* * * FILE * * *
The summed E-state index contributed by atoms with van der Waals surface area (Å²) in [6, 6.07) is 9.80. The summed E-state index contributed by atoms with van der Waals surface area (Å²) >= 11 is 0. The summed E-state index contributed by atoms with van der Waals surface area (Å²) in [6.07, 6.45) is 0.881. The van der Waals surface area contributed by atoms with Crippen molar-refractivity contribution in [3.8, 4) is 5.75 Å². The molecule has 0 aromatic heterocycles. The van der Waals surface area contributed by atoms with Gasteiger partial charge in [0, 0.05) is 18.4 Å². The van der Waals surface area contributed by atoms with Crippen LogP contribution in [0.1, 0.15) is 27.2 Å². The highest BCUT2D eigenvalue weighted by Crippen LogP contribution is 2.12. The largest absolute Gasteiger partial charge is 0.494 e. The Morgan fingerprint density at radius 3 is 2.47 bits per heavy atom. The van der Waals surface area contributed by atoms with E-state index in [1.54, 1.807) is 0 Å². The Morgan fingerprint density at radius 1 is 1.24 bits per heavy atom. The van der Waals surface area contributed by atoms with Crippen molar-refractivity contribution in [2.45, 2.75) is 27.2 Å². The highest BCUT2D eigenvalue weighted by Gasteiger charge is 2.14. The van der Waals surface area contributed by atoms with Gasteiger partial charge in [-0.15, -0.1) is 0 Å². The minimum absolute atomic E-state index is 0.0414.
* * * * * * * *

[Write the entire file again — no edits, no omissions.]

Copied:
The summed E-state index contributed by atoms with van der Waals surface area (Å²) in [6, 6.07) is 9.80. The summed E-state index contributed by atoms with van der Waals surface area (Å²) >= 11 is 0. The summed E-state index contributed by atoms with van der Waals surface area (Å²) in [6.07, 6.45) is 0.881. The van der Waals surface area contributed by atoms with Crippen molar-refractivity contribution in [3.8, 4) is 5.75 Å². The molecule has 0 aromatic heterocycles. The van der Waals surface area contributed by atoms with Gasteiger partial charge in [0, 0.05) is 18.4 Å². The van der Waals surface area contributed by atoms with Crippen LogP contribution in [0.1, 0.15) is 27.2 Å². The highest BCUT2D eigenvalue weighted by Crippen LogP contribution is 2.12. The largest absolute Gasteiger partial charge is 0.494 e. The Morgan fingerprint density at radius 3 is 2.47 bits per heavy atom. The van der Waals surface area contributed by atoms with E-state index in [1.54, 1.807) is 0 Å². The Morgan fingerprint density at radius 1 is 1.24 bits per heavy atom. The van der Waals surface area contributed by atoms with Crippen molar-refractivity contribution in [2.45, 2.75) is 27.2 Å². The highest BCUT2D eigenvalue weighted by Gasteiger charge is 2.14. The van der Waals surface area contributed by atoms with Gasteiger partial charge in [-0.15, -0.1) is 0 Å². The minimum absolute atomic E-state index is 0.0414.